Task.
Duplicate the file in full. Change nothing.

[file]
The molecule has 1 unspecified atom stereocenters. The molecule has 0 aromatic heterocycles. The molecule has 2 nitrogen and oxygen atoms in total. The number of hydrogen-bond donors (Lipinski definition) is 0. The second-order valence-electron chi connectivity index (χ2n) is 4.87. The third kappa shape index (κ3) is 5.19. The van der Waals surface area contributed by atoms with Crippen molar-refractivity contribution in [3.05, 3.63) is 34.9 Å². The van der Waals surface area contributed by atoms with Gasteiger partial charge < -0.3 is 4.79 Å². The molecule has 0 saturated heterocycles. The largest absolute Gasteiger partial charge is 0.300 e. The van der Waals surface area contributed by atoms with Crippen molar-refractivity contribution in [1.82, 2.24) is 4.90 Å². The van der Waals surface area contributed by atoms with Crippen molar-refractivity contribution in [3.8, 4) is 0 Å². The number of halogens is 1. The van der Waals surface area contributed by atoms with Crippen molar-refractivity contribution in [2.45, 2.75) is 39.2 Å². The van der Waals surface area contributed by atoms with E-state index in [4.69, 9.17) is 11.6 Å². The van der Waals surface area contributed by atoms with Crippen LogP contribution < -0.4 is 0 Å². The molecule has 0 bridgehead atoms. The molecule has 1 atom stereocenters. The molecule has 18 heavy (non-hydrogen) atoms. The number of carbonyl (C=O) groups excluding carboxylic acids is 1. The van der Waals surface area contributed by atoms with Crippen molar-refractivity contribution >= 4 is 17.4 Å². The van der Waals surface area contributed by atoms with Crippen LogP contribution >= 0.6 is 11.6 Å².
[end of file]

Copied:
The molecule has 1 unspecified atom stereocenters. The molecule has 0 aromatic heterocycles. The molecule has 2 nitrogen and oxygen atoms in total. The number of hydrogen-bond donors (Lipinski definition) is 0. The second-order valence-electron chi connectivity index (χ2n) is 4.87. The third kappa shape index (κ3) is 5.19. The van der Waals surface area contributed by atoms with Crippen molar-refractivity contribution in [3.05, 3.63) is 34.9 Å². The van der Waals surface area contributed by atoms with Gasteiger partial charge < -0.3 is 4.79 Å². The molecule has 0 saturated heterocycles. The largest absolute Gasteiger partial charge is 0.300 e. The van der Waals surface area contributed by atoms with Crippen molar-refractivity contribution in [1.82, 2.24) is 4.90 Å². The van der Waals surface area contributed by atoms with Crippen molar-refractivity contribution in [3.8, 4) is 0 Å². The number of halogens is 1. The van der Waals surface area contributed by atoms with Crippen molar-refractivity contribution in [2.45, 2.75) is 39.2 Å². The van der Waals surface area contributed by atoms with E-state index in [4.69, 9.17) is 11.6 Å². The van der Waals surface area contributed by atoms with Crippen LogP contribution < -0.4 is 0 Å². The molecule has 0 bridgehead atoms. The molecule has 1 atom stereocenters. The molecule has 18 heavy (non-hydrogen) atoms. The number of carbonyl (C=O) groups excluding carboxylic acids is 1. The van der Waals surface area contributed by atoms with Crippen molar-refractivity contribution >= 4 is 17.4 Å². The van der Waals surface area contributed by atoms with Crippen LogP contribution >= 0.6 is 11.6 Å².